Producers: Cheetah Marketing
Authors: P Henning and A Pateman
Hooray! After much intrigue involving distributors, as well as marketing and PR type people, CRASH finally gets to look at the SpecDrum. Nothing unfriendly, you understand, it just took a while to get hold of a review unit. By now quite a few copies of this musical package will have been sold, but if you haven’t yet rushed out to buy SpecDrum, read on....
SpecDrum is a bolt-on package that gives you a kit of drums. Not your usual naff drum noises, but real drums sampled onto a chip. Very briefly this means that the sound made by each drum is stored digitally. When the unit is fired up it makes sounds which are just like the real thing — well, nearly. More to the point, most records use some form of digital drum nowadays, and so the sounds produced with SpecDrum are familiar and really great to work with. On a technical note it can record any sort of time signature and beat known to western civilization.
The hardware is contained in the usual matt black box with a phono lead attached. The latter can be plugged into an audio amplifier, a mixer, a recorder or even a megawatt PA system depending on the proximity of your nearest and dearest. Within this box are the chips which produce the drum sounds. The accompanying program allows the Spectrum to fire the drums at your command and fashion the timing into any complex arrangement, depending only on your inventive ability.
SpecDrum comes with a standard kit: Bass Drum, Snare Drum, Mid and Low TomToms, Cowbell, Hi Hat open and closed and Hand Claps, although there is no side or crash cymbal which is a little sad. The sound quality of all these is excellent; having used them on my own tapes which have been played to long-suffering colleagues, the verdict was pretty unanimous — for less than £30 it is an absolute giveaway, considering that a drum machine will set you back around £250 and is not half so friendly to use. What’s more you can load up different drum sounds, programmed on the other side of the cassette, and have a different kit, and new tapes are planned — a Latin kit is already available. The unit comes complete with a clear and comprehensive guide book.
In outline what you do is write a drum pattern, let’s say of two bars length. You can either do this by tapping in each drum/key in turn to a fixed metronome beat (realtime) or by writing direct onto a graphic display (steptime). A little bit of forethought is needed here as you will need to decide how many drum strokes you need for each musical beat. (You can divide each beat into 32 strokes if you’re that barmy!).
The program initially defaults to a fixed tempo, but this is easily altered either by numeric input or more simply by pressing L or ENTER while your pattern is playing back. Any change of tempo is noted and stored away. Regardless of how you have created the pattern, you can see it graphically. The edit option gives you complete control to add or take away whatever drumbeats you like, but if that is too difficult, go back to the realtime page and delete or add the drum you want as it plays. A really useful feature of the realtime writing option is that the micro compensates for your lack of accuracy, and shoves the tapped-in drumbeat to the nearest division of a beat.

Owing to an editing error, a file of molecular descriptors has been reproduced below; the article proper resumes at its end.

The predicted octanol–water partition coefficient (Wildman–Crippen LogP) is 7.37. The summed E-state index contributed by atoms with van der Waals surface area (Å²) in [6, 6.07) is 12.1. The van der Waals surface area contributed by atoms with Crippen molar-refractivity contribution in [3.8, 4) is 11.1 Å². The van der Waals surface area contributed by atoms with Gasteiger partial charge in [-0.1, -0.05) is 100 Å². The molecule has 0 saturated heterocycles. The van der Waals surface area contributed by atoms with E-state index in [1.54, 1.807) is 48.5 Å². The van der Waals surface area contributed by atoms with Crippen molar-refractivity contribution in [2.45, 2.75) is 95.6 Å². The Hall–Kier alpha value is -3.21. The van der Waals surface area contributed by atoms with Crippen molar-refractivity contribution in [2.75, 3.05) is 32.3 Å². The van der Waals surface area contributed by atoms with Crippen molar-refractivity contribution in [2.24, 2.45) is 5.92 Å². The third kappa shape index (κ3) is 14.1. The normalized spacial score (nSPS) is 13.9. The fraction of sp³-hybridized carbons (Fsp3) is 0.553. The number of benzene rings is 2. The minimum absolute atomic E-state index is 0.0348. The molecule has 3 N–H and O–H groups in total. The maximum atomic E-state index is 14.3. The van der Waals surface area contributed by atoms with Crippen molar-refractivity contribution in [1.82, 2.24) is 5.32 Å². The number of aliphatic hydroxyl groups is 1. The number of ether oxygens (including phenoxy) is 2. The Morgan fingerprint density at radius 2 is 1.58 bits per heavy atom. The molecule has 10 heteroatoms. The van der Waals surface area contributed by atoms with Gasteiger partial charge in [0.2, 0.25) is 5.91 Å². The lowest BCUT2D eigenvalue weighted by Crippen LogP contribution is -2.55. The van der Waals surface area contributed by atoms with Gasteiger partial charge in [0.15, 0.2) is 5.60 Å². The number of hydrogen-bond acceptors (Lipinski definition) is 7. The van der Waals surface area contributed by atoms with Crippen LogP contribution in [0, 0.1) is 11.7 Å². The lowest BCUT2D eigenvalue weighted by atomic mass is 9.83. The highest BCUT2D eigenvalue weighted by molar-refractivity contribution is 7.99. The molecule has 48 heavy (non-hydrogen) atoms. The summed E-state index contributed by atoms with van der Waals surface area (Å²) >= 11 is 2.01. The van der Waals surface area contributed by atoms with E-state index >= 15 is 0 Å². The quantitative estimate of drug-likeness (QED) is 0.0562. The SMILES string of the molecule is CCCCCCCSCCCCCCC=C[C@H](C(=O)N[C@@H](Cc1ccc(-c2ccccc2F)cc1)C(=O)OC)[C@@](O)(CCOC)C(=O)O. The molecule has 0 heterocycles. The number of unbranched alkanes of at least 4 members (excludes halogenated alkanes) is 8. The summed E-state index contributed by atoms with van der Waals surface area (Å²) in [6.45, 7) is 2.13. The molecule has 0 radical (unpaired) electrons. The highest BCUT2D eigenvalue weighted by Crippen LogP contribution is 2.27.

You can file your short drum pattern away. Songs rarely consist of the same drumbeat all the way through: the most bovine of skin-bashers likes a variation every now and again. Answer: create another pattern. And then another. When you have a compendium of short patterns duly filed and numbered it’s time to assemble them into a song format.
The Song Edit page allows the patterns to be edited into a sequence, with individual patterns repeated and placed into whatever order you see fit. The whole format (now called a Song) is given a name and can be dumped onto cassette and recalled later. A song could consist of 255 entries, each one of which may be looped 255 times — enough for several hours of endless drumming. The program can store up to 16 songs at one go which is more than enough for the most ambitious rhythm merchant.
Although it has eight drum sounds, SpecDrum can only cope with three channels, meaning that some drums cannot be produced simultaneously. But this limitation has been catered for, and presents no real problem. The update cassette has a chain editor on it. With this you can reverse the sound of any drum — Simon Goodwin has more information in this issue’s TECH TIPS.
I would have liked to have seen a volume and accent option so that some beats could be sounded louder than others, but for the real whizz kids the units offers a syncro pulse input/output. If you’re recording onto a multi-track machine a sync pulse is put onto one track. You then record each drum on a separate track, using the recorded sync pulse as a master clock for the program. You are then free to alter the sound of each drum individually and boost or cut the volume at will. In operation I found the SpecDrum’s noise level quite acceptable.
To sum up, this is a major achievement for a ridiculously low price. SpecDrum is very easy to use and the sounds are certainly good studio quality. Even if you can’t play drums but are keen to add a bit of solid beat to your musical instrument at home, then this is your wisest choice, and it would be a good idea to set up a number of patterns for quick use. If you have a relative with a keyboard that has one of those horrid drum boxes you could do a little cost sharing — Relative gets a far superior drum sound, you get the fun of programming them up and the use of the SpecDrum to help you become a megastar.
If you do end up rich and famous, please remember where you first heard about it — all donations gratefully accepted and quickly spent.